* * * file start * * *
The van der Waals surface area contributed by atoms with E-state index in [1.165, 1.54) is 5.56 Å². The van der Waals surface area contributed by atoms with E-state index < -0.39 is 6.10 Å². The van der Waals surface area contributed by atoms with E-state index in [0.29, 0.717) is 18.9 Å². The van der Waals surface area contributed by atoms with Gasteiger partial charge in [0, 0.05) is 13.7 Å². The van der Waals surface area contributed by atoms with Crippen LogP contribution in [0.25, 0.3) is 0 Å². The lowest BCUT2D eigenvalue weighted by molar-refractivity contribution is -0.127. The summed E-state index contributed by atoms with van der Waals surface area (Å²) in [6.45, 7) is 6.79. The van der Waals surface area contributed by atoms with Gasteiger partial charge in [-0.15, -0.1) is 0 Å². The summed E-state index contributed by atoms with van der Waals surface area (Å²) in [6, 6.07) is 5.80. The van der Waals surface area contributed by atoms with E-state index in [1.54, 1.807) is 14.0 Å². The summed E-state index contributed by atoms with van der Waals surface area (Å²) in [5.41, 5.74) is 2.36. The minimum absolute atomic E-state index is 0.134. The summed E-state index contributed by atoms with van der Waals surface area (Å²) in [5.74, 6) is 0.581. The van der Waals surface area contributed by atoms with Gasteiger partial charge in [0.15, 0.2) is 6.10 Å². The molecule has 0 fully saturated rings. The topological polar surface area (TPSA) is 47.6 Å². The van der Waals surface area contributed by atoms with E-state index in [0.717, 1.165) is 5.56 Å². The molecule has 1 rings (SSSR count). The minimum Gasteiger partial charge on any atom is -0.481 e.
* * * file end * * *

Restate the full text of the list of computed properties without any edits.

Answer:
The van der Waals surface area contributed by atoms with E-state index in [1.165, 1.54) is 5.56 Å². The van der Waals surface area contributed by atoms with E-state index < -0.39 is 6.10 Å². The van der Waals surface area contributed by atoms with E-state index in [0.29, 0.717) is 18.9 Å². The van der Waals surface area contributed by atoms with Gasteiger partial charge in [0, 0.05) is 13.7 Å². The van der Waals surface area contributed by atoms with Crippen LogP contribution in [0.25, 0.3) is 0 Å². The lowest BCUT2D eigenvalue weighted by molar-refractivity contribution is -0.127. The summed E-state index contributed by atoms with van der Waals surface area (Å²) in [6.45, 7) is 6.79. The van der Waals surface area contributed by atoms with Gasteiger partial charge in [-0.15, -0.1) is 0 Å². The summed E-state index contributed by atoms with van der Waals surface area (Å²) in [6, 6.07) is 5.80. The van der Waals surface area contributed by atoms with E-state index in [1.54, 1.807) is 14.0 Å². The summed E-state index contributed by atoms with van der Waals surface area (Å²) in [5.41, 5.74) is 2.36. The minimum absolute atomic E-state index is 0.134. The summed E-state index contributed by atoms with van der Waals surface area (Å²) in [5.74, 6) is 0.581. The van der Waals surface area contributed by atoms with Gasteiger partial charge in [0.15, 0.2) is 6.10 Å². The molecule has 0 fully saturated rings. The topological polar surface area (TPSA) is 47.6 Å². The van der Waals surface area contributed by atoms with E-state index in [0.717, 1.165) is 5.56 Å². The molecule has 1 rings (SSSR count). The minimum Gasteiger partial charge on any atom is -0.481 e.